The author speaks of Christ’s priesthood as a different order—a permanent order that, unlike the Levites, did not have to continually purify itself over and over again. But for us, the concept of Christ as a permanent part of our lives, one who keeps speaking on our behalf, one is engaged with humanity and not just exercising authority over us. The main contrast focuses on the sacrifice that Christ enacted in relation to permanence and impermanence. Christ’s sacrifice is for all time, whereas the Levitical priests have to sacrifice over and over again in obedience to God, will die and must be replaced. But Christ offers forgiveness and the offering itself is permanent.
The point is that the world is God’s. The world is called to reflect the vision that God has for it. And yet, the world does not yet reflect that image. There is almost an underlying theme in Hebrews of wandering, of us as a wandering people. But God through Christ offers permanence, offers home. God has promised us faithfulness. That, too, echoes throughout Hebrews. The promise of Sabbath rest has not yet been completely fulfilled. And, yet, even we wanderers are part of it. We are pilgrims who have not yet arrived at home. But home is always there.
- How does this passage speak to you?
- What does the idea of Jesus being engaged with humanity mean for you?
- What does this idea of Christ’s permanent priesthood mean for us?
- What stands in the way of us entering that permanence?
- What does the image of wandering and pilgrimage mean for you?
GOSPEL: Mark 10: 46-52
First, we need to remember that blindness was much more prevalent in the world in which this passage was written than even today. Much of it was caused by a sort of parasitic virus that could be easily spread (almost like pink-eye can be today.) There was a strong belief among Judaism of that day that when the Messiah came, blindness would be cured.
In the passage for this week, the story of blind Bartimaeus is immediately preceded by the story of James and John who asked Jesus to chose the two of them to be seated at his right hand and left hand in glory. Jesus asked both James and John the IDENTICAL question he asked blind Bartimaeus: “What do you want me to do for you?” James and John were spiritually blind; and when their story was over, they were still spiritually blind. Bartemaeus was physically blind; but when his story was over, Bartimaeus could see.
You have to admire Bartimaeus. He found out that Jesus was approaching and without any hesitation whatsoever, pled for mercy. Well, of course, people dismissed him, wanting him to shut up. So he got louder. I admire his persistence. Can you imagine what must have gone through his mind when Jesus called him forth? And with vigor, he threw his cloak down. Other translations use the world “mantle” (implying something more authoritative, more having to do with identity, that a mere “cloak”). His answer to Jesus’ question was that he wanted to see AND he believed that Jesus could and would do it. His faith made him well.
It’s a good metaphor for faith. The story of faith begins in darkness and ends in light. The name Bartimaeus means “son of honor”. He was eager, he was needy, he was a little impetuous, he was hopeful, he was expectant…all those things that faith is. He is willing to beg, to shout, to shout louder, to strip, to do whatever it takes to encounter Christ. It’s a good lesson to us Christians who tend to act properly. Bartimaeus was saying to Jesus, “Give me whatever it takes for me to see the way to follow you.”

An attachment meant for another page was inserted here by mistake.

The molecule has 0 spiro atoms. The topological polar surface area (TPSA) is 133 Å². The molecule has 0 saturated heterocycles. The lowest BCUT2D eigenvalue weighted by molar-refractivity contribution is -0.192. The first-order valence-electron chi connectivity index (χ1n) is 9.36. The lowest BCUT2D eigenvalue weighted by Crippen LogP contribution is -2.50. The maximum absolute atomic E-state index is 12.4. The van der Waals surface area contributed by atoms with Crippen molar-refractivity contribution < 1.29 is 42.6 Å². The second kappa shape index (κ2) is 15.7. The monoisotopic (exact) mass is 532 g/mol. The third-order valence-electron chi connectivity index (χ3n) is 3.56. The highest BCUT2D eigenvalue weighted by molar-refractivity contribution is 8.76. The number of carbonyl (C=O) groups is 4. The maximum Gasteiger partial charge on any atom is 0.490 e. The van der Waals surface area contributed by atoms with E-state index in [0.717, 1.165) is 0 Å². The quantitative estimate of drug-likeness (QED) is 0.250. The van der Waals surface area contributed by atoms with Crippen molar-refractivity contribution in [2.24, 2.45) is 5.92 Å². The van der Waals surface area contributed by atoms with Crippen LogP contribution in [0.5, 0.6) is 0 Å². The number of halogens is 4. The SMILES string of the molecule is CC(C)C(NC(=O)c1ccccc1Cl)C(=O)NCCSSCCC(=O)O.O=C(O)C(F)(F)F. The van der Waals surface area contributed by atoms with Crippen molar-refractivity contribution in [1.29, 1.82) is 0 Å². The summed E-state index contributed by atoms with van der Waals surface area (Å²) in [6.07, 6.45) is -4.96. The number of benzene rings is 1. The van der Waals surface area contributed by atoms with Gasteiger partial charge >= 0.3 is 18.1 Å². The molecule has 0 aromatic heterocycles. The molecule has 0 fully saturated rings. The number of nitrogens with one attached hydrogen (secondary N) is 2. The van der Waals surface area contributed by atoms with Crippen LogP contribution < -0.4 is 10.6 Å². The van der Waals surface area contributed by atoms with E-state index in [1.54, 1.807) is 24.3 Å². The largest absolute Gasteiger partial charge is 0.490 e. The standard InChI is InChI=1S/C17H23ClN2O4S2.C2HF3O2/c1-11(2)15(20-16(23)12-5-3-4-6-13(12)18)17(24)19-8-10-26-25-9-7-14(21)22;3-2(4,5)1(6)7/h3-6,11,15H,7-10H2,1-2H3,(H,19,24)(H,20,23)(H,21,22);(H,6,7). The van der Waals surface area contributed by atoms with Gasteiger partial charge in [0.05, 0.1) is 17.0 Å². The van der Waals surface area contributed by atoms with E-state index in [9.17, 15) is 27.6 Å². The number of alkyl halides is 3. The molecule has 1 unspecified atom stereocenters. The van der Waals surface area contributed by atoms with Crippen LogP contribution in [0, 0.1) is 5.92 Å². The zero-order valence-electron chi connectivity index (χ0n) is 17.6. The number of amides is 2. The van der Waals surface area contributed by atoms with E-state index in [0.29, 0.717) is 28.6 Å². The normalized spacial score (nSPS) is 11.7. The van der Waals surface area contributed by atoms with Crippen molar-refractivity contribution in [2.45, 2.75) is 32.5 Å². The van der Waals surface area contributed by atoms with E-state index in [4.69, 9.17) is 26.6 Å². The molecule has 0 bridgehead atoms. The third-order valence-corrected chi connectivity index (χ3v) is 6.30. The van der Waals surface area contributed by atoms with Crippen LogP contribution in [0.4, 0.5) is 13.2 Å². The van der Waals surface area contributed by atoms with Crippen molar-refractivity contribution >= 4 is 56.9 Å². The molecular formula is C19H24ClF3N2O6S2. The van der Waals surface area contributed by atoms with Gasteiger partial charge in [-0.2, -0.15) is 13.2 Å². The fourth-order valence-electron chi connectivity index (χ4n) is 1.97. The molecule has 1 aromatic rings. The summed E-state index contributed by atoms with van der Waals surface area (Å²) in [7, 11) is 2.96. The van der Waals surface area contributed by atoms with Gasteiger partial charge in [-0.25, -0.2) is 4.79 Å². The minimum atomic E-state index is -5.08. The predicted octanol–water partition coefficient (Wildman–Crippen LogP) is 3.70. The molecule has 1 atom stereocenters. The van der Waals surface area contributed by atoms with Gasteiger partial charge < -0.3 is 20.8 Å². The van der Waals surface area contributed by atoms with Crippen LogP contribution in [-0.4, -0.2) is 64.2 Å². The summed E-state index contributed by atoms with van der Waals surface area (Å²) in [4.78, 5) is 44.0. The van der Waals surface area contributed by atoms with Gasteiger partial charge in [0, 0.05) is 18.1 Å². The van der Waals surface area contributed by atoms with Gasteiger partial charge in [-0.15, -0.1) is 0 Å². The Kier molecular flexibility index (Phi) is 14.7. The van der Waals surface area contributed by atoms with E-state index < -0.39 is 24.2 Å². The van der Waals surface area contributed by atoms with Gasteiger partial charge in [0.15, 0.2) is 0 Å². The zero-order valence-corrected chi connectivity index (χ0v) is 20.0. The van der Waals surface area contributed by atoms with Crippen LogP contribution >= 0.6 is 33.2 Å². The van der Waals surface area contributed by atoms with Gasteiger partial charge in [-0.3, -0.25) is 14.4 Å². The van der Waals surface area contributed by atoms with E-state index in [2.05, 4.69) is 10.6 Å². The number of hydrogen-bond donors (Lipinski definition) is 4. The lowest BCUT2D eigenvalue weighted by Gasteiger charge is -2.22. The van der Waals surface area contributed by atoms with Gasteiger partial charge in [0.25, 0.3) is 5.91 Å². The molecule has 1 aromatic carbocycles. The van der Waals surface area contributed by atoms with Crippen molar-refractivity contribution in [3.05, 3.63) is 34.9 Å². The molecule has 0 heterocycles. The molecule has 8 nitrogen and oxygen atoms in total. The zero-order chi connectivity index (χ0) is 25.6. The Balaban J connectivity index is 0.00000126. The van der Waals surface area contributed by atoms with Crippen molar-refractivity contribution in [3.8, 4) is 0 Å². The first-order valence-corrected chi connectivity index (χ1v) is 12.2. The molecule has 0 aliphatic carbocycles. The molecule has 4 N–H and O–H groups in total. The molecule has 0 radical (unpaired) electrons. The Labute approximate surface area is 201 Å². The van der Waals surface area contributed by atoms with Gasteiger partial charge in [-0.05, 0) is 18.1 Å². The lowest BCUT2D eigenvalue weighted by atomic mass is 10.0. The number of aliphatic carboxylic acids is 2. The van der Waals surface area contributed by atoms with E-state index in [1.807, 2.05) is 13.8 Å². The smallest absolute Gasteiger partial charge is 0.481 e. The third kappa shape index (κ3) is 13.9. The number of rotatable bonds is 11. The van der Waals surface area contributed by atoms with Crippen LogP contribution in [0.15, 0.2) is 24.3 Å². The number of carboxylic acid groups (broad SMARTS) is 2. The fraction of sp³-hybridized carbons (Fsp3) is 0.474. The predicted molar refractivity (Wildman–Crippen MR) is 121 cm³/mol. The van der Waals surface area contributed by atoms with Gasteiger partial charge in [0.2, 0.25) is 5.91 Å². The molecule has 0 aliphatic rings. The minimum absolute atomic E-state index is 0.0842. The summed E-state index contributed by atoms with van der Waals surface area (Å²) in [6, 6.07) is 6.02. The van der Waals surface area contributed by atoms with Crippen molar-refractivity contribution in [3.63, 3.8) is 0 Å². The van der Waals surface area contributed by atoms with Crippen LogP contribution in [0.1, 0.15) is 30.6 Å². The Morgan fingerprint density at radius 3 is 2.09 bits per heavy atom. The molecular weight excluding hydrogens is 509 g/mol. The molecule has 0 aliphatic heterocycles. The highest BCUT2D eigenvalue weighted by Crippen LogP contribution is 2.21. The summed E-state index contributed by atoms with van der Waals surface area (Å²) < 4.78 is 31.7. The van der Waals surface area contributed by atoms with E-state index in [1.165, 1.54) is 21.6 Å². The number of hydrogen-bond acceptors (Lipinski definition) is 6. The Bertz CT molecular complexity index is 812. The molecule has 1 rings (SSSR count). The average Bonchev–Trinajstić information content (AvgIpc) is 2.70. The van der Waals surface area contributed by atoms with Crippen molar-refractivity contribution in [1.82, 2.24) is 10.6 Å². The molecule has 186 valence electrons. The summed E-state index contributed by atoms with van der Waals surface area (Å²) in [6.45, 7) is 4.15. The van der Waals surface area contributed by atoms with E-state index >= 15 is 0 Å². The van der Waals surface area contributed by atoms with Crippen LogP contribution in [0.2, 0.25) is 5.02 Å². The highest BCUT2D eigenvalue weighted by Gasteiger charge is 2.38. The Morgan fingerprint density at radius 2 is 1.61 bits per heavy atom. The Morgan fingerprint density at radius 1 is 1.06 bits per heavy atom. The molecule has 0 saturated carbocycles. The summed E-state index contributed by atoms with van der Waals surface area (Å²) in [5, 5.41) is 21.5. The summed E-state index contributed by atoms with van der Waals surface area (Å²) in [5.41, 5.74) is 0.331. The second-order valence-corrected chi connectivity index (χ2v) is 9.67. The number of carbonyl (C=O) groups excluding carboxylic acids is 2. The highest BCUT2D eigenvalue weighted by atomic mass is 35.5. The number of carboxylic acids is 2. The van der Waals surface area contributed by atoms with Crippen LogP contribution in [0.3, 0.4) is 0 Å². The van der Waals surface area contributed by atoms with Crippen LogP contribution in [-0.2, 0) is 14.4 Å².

And there is another level of this story. This story ends a section of Jesus’ life in the Scriptures. The first section could be named “Galilee”; the second “The Journey to Jerusalem”. This story is the last story in Jesus’ journey to Jerusalem. Jesus is now ready to enter the last chapter: “Jerusalem”. He now will enter the town and face what is to come. It sheds a whole new light on truly “seeing”.
Another aspect of this story is a metaphorical one. We can take it literally and assume that Bartimaeus could not physically see. But maybe it’s meant to be taken metaphorically. What if Bartimaeus’ faith enabled him to see what Jesus was showing him, to follow Jesus on The Way, whether or not this involves physical healing? What if it is more a story of someone who, as opposed to Job having to have everything important to him taken away in order to see differently, openly and willingly shed his very identity, that which was of some significance to him in order to bare himself for Jesus to give him new vision?
- What meaning does this passage hold for you?
- What does this say about faith?
- What stands in our way of having this kind of faith?
- How would you answer Jesus question: “What do you want me to do for you?”
Some Quotes for Further Reflection:
Faith transforms the earth into a paradise. By it our hearts are raised with the joy of our nearness to heaven. Every moment reveals God to us. Faith is our light in this life. (Jean Pierre de Caussade)
When you have come to the edge of all light that you know and are about to drop off into the darkness of the unknown, Faith is knowing one of two things will happen: There will be something solid to stand on or you will be taught how to fly. (Patrick Overton)
Fidelity is the fine art of remaining faithful to a vision that must come but is, for whatever reason, delayed. (Joan Chittister, Becoming Fully Human, 90)
Healer of every ill, light of each tomorrow, give us peace beyond our fear, and hope beyond our sorrow.
You who know our fears and sadness, grace us with your peace and gladness; Spirit of all comfort, fill our hearts.
In the pain and joy beholding how your grace is still unfolding, give us all your vision, God of love.
You who know each thought and feeling, teach us all your way of healing; Spirit of compassion, fill each heart. Amen
Marty Haugen, “Healer of Every Ill”, The Faith We Sing, # 2213